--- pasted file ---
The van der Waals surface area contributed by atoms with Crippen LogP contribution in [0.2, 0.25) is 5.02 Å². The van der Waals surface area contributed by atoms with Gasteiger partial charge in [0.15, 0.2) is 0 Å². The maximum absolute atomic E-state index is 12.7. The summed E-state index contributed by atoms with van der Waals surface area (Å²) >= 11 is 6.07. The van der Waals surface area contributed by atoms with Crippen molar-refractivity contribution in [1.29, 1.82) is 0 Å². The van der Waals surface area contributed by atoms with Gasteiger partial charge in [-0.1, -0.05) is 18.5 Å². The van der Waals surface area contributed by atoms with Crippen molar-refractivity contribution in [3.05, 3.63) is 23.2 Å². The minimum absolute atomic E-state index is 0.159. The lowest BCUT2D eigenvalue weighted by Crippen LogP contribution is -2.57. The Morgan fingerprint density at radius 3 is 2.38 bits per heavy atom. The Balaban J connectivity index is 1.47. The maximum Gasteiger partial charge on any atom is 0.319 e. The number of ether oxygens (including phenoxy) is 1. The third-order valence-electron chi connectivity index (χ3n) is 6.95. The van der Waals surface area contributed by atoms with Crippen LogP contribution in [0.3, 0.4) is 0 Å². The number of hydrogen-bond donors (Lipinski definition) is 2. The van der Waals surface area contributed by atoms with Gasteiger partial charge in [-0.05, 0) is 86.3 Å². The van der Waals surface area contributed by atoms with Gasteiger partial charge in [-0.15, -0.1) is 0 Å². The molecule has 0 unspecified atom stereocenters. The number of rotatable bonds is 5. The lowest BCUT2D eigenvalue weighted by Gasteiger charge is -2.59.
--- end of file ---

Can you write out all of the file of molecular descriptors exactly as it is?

The van der Waals surface area contributed by atoms with Crippen LogP contribution in [0.2, 0.25) is 5.02 Å². The van der Waals surface area contributed by atoms with Gasteiger partial charge in [0.15, 0.2) is 0 Å². The maximum absolute atomic E-state index is 12.7. The summed E-state index contributed by atoms with van der Waals surface area (Å²) >= 11 is 6.07. The van der Waals surface area contributed by atoms with Crippen molar-refractivity contribution in [1.29, 1.82) is 0 Å². The van der Waals surface area contributed by atoms with Gasteiger partial charge in [-0.1, -0.05) is 18.5 Å². The van der Waals surface area contributed by atoms with Crippen molar-refractivity contribution in [3.05, 3.63) is 23.2 Å². The minimum absolute atomic E-state index is 0.159. The lowest BCUT2D eigenvalue weighted by Crippen LogP contribution is -2.57. The Morgan fingerprint density at radius 3 is 2.38 bits per heavy atom. The Balaban J connectivity index is 1.47. The maximum Gasteiger partial charge on any atom is 0.319 e. The number of ether oxygens (including phenoxy) is 1. The third-order valence-electron chi connectivity index (χ3n) is 6.95. The van der Waals surface area contributed by atoms with Crippen LogP contribution in [0.3, 0.4) is 0 Å². The number of hydrogen-bond donors (Lipinski definition) is 2. The van der Waals surface area contributed by atoms with Gasteiger partial charge in [-0.05, 0) is 86.3 Å². The van der Waals surface area contributed by atoms with Gasteiger partial charge in [-0.15, -0.1) is 0 Å². The molecule has 0 unspecified atom stereocenters. The number of rotatable bonds is 5. The lowest BCUT2D eigenvalue weighted by Gasteiger charge is -2.59.